Please don’t panic. Even at upper beginner level you don’t need to “learn” these. But you can get a lot from reading about them and gaining a deeper understanding of the word wakaru – which is actually one of those “trap words” that makes Japanese less understandable overall if you – ahem – misunderstand it – that is, if you believe the textbooks that tell you it means “understand”.
So what does it mean? It has several shades of meaning, but let’s start off with the root-meaning, which is to “become clear”. The fundamental wakaru kanji – 分 – shows a sword dividing something in half. Literally wakaru means that something becomes clearly distinguished from other things* – i.e., understood.
Sanseido dictionary’s first and most basic definition of the word is:
Meihaku ni naru
Not “understand”. Become clear – which includes “be clear” or “be understood”. In other words (most of the time) the thing being understood is the real subject of the sentence (not the person doing the understanding as English prefers and the textbooks imply). Therefore the thing being understood is what takes the subject-marker ga-particle
(watashi wa) nihongo ga wakaru
“(in relation to me) Japanese is understandable”
Of course in English we say “I understand Japanese” and that is a valid “loose translation”. But it matters that we know what is really being said because if we don’t we will become very confused about what the ga and wa particles are really doing in this sentence and about the structure of Japanese as a whole.
This is explained more fully in Unlocking Japanese, which shows you how clear and regular the language really is, as opposed to the rather complicated and confusing way the standard Western grammar texts teach it.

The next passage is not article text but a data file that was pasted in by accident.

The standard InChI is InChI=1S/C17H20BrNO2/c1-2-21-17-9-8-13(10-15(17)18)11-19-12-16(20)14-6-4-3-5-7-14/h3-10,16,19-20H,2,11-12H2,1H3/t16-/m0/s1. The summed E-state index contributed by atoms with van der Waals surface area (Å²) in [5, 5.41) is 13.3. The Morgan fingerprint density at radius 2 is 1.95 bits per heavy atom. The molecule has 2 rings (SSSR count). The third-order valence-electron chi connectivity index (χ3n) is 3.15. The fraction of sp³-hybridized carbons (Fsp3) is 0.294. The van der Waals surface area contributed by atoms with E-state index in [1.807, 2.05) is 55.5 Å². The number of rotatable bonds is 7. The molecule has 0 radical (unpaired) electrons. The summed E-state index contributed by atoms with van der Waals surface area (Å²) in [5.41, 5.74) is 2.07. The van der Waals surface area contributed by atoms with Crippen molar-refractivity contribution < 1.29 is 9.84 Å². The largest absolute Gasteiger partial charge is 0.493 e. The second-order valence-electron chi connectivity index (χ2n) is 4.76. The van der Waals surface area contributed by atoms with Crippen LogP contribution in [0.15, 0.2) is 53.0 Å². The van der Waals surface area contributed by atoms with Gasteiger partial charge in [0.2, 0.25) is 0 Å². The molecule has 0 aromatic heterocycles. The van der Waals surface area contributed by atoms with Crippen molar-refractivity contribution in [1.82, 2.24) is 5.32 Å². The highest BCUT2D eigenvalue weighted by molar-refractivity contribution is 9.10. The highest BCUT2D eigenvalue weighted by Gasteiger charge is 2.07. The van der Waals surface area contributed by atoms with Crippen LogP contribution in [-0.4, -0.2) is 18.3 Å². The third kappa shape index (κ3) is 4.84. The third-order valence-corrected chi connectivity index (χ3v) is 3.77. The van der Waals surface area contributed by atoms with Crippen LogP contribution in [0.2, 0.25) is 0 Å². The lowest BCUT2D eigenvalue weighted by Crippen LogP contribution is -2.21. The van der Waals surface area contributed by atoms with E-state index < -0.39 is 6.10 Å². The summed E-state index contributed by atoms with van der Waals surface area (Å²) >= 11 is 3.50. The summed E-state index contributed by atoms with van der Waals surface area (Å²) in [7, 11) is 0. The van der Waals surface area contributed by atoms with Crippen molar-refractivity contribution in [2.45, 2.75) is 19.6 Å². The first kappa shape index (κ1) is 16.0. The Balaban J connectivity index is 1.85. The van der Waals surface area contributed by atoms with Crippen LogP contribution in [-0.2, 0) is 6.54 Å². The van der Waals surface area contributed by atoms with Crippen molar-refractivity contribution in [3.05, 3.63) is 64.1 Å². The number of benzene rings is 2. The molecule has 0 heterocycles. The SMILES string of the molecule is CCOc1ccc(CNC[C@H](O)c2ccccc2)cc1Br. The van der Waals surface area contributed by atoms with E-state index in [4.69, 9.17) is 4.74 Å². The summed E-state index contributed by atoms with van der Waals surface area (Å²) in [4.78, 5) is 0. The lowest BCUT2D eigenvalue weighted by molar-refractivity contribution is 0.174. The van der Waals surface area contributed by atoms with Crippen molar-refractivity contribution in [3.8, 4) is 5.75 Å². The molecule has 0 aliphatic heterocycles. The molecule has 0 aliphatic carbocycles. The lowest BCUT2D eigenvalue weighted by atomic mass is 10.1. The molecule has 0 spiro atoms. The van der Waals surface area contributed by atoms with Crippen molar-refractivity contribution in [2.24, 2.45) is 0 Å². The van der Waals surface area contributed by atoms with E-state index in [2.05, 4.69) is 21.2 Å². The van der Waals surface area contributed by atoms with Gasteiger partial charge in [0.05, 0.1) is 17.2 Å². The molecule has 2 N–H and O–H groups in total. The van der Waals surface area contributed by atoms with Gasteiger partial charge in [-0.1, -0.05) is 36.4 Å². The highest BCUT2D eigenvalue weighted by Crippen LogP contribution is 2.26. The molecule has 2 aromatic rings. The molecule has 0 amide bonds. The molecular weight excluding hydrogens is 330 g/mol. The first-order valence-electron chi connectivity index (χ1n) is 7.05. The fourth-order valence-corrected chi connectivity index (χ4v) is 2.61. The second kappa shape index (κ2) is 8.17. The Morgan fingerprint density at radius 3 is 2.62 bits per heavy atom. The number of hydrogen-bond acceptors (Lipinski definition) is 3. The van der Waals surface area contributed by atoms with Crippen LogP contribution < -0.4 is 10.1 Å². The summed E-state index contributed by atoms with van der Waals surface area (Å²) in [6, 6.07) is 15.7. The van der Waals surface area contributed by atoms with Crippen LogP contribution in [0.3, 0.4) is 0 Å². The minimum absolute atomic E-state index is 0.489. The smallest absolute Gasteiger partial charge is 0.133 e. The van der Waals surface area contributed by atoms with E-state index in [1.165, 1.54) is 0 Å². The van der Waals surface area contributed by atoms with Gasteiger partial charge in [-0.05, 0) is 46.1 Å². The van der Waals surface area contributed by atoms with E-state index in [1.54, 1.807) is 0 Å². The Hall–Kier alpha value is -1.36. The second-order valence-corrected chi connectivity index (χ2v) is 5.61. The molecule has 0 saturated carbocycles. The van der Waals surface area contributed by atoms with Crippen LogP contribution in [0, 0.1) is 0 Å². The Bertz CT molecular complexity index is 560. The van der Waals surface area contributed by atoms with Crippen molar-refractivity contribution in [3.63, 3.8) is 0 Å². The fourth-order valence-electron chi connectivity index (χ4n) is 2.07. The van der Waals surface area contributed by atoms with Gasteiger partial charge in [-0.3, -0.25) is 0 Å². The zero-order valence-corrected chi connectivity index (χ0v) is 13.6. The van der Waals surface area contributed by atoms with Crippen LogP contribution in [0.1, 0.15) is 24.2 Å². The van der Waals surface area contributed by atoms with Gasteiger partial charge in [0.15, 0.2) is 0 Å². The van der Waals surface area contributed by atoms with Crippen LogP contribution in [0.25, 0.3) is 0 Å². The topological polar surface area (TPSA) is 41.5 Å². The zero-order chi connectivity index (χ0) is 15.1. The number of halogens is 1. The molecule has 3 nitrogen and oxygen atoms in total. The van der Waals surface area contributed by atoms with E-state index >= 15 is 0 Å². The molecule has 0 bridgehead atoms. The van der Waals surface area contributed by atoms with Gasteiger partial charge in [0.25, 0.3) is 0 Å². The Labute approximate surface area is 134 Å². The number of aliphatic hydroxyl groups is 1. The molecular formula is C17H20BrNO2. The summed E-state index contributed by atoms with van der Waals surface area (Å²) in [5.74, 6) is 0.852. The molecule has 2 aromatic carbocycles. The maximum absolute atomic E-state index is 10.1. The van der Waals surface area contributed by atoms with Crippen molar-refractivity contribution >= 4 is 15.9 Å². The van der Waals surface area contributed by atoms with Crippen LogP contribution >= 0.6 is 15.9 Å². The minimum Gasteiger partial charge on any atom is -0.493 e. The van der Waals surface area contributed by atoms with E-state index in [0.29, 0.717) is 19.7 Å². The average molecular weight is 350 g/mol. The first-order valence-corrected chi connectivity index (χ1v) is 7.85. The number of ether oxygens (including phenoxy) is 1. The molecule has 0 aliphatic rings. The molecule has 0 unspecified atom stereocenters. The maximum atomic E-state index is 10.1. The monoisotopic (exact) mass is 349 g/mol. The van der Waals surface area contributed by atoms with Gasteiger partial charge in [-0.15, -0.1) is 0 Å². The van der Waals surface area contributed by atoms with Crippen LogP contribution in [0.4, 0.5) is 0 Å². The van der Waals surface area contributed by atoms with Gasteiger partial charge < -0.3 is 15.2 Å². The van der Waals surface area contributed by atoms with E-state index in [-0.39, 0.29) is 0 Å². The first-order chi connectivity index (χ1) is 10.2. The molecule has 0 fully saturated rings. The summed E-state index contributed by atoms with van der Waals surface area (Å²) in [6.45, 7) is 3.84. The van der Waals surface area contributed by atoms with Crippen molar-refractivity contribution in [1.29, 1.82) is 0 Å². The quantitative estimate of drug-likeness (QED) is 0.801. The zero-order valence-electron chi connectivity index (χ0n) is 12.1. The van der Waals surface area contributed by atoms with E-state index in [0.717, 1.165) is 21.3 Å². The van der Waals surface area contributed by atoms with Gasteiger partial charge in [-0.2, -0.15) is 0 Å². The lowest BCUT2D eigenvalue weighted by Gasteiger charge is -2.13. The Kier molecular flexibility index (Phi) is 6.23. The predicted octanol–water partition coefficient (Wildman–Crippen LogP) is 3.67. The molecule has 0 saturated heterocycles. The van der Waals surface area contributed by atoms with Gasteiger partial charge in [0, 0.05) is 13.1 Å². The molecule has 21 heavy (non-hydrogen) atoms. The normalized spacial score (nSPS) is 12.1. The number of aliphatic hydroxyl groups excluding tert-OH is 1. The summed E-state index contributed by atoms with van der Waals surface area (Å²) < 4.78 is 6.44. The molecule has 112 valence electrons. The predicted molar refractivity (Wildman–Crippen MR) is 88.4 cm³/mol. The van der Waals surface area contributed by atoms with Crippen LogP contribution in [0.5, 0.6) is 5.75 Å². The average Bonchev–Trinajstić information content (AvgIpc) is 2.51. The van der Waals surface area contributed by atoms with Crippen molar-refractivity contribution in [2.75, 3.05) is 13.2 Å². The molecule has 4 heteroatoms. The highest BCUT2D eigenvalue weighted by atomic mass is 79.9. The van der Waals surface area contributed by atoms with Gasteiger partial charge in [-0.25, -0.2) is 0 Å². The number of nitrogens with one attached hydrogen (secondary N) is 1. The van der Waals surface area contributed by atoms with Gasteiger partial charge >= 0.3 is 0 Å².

All right. So what about the three ways of writing it? They are all pronounced the same and all get the same dictionary definition, regardless of which kanji is used. So does it matter which kanji is used?
Japanese texts that try to give English equivalents say
「分かる」＝know.「解る」＝understand.「判る」＝prove or judge.
However, they are following the Western translations and giving rise to the same misunderstandings. So let’s go a little deeper and see what Japanese texts independent of English tell us.
The first thing wrong with the above definitions is what I have already told you. It is important to realize that they should have said “be known”, “be understood”, “be judged or proved (to be)”.
The second problem is that it is misleading to suggest that 分かる has a separate meaning. You will see 分かる used in all three senses a lot of the time. That is why I don’t advise people who are not intermediate to try learning them. You probably won’t encounter the other two in simpler texts.
What happens – as with the different kanji for kiku (hear) and many others – is that the less common kanji are used in writing to hone the word down to a more exact meaning. Also, if you see either or both of the others used in a text, you can assume that when 分かる is chosen, it is chosen advisedly to give its particular implications. Otherwise, it very often isn’t.
So let’s look at them from the Japanese perspective.